The biggest password mistakes to avoid making

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Whether you're a complete tech junkie or an online novice, you'll be familiar with passwords. You'll also probably be aware that your passwords might not be as strong as they should be.

Research by password manager NordPass found that of the 200 most common passwords, 70% of them can be cracked in under a second. Likewise, cybersecurity company Keeper Security found that three-quarters of people do not follow password guidelines, with two-thirds using weak or identical passwords across multiple accounts.

While not all passwords are created equal, Nord’s research found that the strongest passwords are reserved for financial accounts while streaming accounts have the weakest—the evidence is clear; in general, people are neglecting at least some of their password safety.

You may think that the password for a streaming account is small potatoes and that hackers simply wouldn't care about accessing your account, but using weak passwords can have far-reaching, unintended consequences.

I'll explore the top password mistakes you shouldn't be making and why, no matter the account they're protecting.

Reusing passwords across multiple accounts

While people may know that they're not supposed to reuse passwords across multiple accounts, the majority still do. A survey by Google found that 65% of people reuse passwords, with 13% reusing the same password across all accounts. Likewise, a survey by LastPass found that while 91% of respondents said they recognized the risks of reusing passwords, 59% said they did so anyway.

While you may think reusing passwords is easy and convenient—after all, it means you only have to remember one password instead of a dozen—it actually leaves you vulnerable to cyberattacks. By reusing passwords, you open up as many accounts as the password is reused for to hackers if that password is revealed in a data breach.

Cyberattacks which involve cybercriminals using dozens of combinations of login information exposed in previous breaches in an attempt to gain access to victims' other accounts are known as credential stuffing attacks, as hackers 'stuff' login information into login portals until they gain access. These cyberattacks can have far-reaching consequences.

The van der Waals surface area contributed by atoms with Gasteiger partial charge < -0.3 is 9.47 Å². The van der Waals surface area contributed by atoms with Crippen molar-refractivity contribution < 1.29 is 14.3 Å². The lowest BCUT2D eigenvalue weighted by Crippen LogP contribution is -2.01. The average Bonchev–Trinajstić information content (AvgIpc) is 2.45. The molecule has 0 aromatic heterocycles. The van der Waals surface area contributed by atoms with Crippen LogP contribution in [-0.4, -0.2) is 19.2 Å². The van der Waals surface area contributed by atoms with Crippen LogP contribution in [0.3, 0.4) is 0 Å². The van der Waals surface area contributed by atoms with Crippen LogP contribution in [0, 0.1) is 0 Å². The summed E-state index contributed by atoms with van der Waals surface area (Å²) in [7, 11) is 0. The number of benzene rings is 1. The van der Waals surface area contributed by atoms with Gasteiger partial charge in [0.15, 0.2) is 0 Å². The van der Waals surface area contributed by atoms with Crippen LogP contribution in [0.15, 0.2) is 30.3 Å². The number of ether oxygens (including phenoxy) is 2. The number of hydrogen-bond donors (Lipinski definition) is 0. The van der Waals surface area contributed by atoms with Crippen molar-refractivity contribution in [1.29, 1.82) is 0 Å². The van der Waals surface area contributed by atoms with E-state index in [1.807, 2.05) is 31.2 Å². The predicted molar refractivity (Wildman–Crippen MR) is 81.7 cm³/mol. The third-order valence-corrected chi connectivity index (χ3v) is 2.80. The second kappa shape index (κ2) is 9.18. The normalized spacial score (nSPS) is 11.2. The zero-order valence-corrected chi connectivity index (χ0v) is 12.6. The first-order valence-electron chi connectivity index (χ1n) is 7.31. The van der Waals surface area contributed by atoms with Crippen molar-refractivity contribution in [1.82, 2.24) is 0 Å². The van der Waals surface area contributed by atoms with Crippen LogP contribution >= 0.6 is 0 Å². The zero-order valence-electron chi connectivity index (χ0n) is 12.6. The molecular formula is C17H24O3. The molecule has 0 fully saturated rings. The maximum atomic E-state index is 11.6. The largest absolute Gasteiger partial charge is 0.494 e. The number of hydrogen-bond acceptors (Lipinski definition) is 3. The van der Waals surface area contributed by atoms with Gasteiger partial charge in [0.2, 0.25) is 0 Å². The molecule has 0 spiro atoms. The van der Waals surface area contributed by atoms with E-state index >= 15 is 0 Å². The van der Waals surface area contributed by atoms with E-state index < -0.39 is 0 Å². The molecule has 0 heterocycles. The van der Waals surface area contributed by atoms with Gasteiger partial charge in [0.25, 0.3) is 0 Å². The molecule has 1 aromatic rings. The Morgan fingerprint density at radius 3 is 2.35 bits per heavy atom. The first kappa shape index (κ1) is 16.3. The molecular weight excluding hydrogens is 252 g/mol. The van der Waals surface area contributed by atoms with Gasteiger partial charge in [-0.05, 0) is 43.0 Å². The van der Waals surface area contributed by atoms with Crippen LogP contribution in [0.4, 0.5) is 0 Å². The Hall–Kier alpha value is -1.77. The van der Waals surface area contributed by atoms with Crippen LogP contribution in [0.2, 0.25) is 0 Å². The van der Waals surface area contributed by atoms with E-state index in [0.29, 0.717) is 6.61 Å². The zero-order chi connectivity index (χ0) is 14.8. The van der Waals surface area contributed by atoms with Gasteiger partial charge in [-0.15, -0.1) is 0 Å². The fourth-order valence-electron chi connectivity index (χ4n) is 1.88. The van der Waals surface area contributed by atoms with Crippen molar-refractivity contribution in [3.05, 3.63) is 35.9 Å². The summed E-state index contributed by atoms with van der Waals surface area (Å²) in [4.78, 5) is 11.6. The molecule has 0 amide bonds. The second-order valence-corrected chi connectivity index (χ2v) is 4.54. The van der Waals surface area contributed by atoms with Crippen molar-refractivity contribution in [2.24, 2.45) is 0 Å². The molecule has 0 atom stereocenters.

In October 2023, the customer information (including account, health and phenotype, area of origin, and identification information including photos) of 13 million 23andMe customers was discovered for sale on the dark web. It was later revealed that 23andMe had sent a letter to those affected by the data leak, informing them that cybercriminals had gained access to this customer data as said customers had "negligently recycled and failed to update their passwords following past security incidents unrelated to 23andMe", meaning that the cybersecurity incident was "not a result of 23andMe’s alleged failure to maintain reasonable security measures".

While many felt it was unfair of 23andMe to blame the cybersecurity incident on their customers, with one of the lawyers representing the victims in a class action lawsuit calling it "nonsensical" and "shameless", this extensive data leak does demonstrate how dangerous reusing login information can be.

Often, companies will send notices to accounts whose data has been revealed in a breach. If you use a password manager, you also may receive notices alerting you to a compromise. However, if you are still unsure about whether or not your passwords have been made public, HaveIBeenPwnd.com is a free resource that can reveal what information about you has been exposed in data breaches.

If you are struggling to remember multiple different passwords, a password manager is a great solution. There are a number of different options, both free and paid, which will not only save your login details for you, but also suggest strong passwords that are less likely to be guessed by hackers.

Not using complex passwords

Reusing passwords is not the only password mistake you can make. Using simple, easily guessed passwords is also a big no-no.

You may have been annoyed by sites that require you to use 8-14 characters, special characters, numbers, and/or capital and lowercase letters before deeming your password 'strong' enough, but this inconvenience ultimately ensures your cyber-safety.